FORD: He didn`t talk about any of those things, I thought of his curious - -
MATTHEWS: He did talk about jobs.
FORD: No, no, but he didn`t talk about -- he talked a lot about jobs, he didn`t talk about health care. Some of the more controversial things. The most encouraging thing for Democrats want to take him on, all he talked about was jobs. That`s what made this speech resonate I think with so many Americans, and, frankly, I think some of the criticism he`s gotten, in a lot of ways, it blunts for me.
MATTHEWS: Yes. Let me go to Debra again. You know, Al Franken, who I think is great, he`s a real serious legislator now, he said, "I`m going to challenge the guy, not undermine him. But I`m going to challenge him." So, unlike the way the Republicans treat Obama which was to undermine every good thing he wanted to do.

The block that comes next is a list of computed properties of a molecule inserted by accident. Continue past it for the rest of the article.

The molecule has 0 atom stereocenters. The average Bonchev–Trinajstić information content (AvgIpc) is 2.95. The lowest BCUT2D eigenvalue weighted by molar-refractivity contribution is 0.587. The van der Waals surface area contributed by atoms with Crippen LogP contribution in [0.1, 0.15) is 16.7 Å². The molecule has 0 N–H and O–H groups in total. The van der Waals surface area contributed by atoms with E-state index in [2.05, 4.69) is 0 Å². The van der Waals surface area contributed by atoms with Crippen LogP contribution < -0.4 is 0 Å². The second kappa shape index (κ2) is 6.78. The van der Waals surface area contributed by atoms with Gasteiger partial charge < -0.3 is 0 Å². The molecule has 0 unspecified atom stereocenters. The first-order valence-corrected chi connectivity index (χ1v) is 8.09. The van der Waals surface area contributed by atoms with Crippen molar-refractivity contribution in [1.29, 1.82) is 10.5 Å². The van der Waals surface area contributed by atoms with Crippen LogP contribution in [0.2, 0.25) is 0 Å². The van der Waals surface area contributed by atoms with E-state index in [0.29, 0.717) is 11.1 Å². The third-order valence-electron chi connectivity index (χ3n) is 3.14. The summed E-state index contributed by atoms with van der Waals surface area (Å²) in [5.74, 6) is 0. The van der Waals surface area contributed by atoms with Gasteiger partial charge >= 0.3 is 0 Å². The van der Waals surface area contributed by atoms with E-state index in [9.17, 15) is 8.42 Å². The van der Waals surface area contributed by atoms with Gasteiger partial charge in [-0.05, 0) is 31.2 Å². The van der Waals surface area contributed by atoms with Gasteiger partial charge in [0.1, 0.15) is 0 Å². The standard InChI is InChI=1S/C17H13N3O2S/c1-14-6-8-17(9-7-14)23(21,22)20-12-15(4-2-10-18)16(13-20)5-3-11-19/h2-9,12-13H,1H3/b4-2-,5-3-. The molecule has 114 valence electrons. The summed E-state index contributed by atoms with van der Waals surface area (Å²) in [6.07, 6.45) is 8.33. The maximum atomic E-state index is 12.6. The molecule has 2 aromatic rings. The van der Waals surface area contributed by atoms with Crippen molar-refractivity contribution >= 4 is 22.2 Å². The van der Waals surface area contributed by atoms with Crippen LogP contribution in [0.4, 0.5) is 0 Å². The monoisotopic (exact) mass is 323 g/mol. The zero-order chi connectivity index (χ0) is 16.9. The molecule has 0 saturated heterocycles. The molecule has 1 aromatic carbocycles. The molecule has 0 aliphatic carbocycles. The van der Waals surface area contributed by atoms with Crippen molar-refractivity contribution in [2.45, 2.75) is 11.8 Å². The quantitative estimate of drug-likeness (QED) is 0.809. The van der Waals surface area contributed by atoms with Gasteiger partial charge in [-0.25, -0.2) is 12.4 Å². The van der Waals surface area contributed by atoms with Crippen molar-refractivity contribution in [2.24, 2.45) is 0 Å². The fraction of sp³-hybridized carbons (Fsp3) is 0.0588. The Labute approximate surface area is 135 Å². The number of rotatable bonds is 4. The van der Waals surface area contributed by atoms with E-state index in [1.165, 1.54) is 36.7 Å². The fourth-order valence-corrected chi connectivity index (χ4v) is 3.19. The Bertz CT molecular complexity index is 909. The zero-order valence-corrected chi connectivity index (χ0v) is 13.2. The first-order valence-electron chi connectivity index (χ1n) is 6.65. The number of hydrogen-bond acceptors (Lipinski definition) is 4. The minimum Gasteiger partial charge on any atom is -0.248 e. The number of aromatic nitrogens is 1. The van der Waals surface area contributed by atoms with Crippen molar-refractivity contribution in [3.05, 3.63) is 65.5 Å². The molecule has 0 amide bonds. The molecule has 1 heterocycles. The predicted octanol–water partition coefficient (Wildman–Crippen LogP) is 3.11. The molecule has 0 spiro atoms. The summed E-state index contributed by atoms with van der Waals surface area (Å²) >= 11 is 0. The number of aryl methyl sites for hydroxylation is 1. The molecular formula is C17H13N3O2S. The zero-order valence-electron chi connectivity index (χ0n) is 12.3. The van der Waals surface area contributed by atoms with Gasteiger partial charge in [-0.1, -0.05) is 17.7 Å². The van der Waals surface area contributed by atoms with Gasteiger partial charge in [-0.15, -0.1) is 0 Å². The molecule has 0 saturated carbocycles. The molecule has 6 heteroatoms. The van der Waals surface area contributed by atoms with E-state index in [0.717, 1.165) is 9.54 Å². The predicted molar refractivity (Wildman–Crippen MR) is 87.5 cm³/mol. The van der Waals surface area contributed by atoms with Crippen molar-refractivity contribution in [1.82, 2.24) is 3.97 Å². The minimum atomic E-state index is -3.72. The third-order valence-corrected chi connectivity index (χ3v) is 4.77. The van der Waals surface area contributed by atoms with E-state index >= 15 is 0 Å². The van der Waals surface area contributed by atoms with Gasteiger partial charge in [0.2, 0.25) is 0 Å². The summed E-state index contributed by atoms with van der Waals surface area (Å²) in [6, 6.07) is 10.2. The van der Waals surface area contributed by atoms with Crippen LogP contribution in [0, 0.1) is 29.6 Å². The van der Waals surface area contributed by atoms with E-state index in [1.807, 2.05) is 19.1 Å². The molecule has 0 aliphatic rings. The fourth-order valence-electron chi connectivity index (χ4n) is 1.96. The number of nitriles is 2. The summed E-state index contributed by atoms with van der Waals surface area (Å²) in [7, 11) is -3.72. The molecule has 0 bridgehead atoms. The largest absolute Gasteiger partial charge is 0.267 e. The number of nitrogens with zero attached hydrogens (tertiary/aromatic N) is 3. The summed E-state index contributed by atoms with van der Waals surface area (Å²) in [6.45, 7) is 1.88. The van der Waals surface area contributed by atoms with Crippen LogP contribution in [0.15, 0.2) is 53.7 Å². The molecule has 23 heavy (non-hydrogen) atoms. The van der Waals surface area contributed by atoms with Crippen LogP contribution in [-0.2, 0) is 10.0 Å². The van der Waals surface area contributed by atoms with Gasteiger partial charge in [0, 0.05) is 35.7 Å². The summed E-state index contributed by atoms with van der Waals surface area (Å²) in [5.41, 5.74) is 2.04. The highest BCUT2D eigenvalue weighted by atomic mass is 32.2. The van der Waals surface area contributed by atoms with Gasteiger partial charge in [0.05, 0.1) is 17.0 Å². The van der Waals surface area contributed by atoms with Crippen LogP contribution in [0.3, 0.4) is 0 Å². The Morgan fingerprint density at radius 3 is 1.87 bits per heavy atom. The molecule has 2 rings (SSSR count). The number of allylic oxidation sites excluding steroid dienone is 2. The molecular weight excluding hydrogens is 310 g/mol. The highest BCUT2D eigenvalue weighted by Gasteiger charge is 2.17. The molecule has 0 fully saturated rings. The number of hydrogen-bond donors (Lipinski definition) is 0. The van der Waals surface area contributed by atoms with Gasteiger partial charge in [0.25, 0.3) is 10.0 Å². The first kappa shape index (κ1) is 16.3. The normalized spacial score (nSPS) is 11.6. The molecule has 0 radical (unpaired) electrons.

MESSING: Correct. I mean, you know, the Democrats have never really functioned that way where -- I mean, what the Republicans did this year with Garland Merrick, I mean, it`s unconscionable.
MATTHEWS: Yes, Democrats believe in government.
MESSING: Yes. And I believe where they can come together they will really make an effort to do so.
MATTHEWS: What would you like to see come out because of you marching tomorrow, with the hundreds of thousands of other women?
MESSING: Well, I would love there to be hope. I would hope that -- I would like obviously the Equal Rights Amendment to finally come to fruition.
MATTHEWS: OK. Carolyn?
MESSING: Just to jump in, I do think whatever we think of the speech, it was an opportunity for him to make a gesture toward Hillary Clinton. She`s a few feet away.
MATTHEWS: Why didn`t he do it?
RYAN: I think he`s speaking to the base and base wants to lock her up. The base won`t let go. You saw Chavez (ph) in the tweet he put out. They`re not letting go.
MATTHEWS: Who`s Chavez?
RYAN: The congressman who --
FORD: It`s Chaffetz.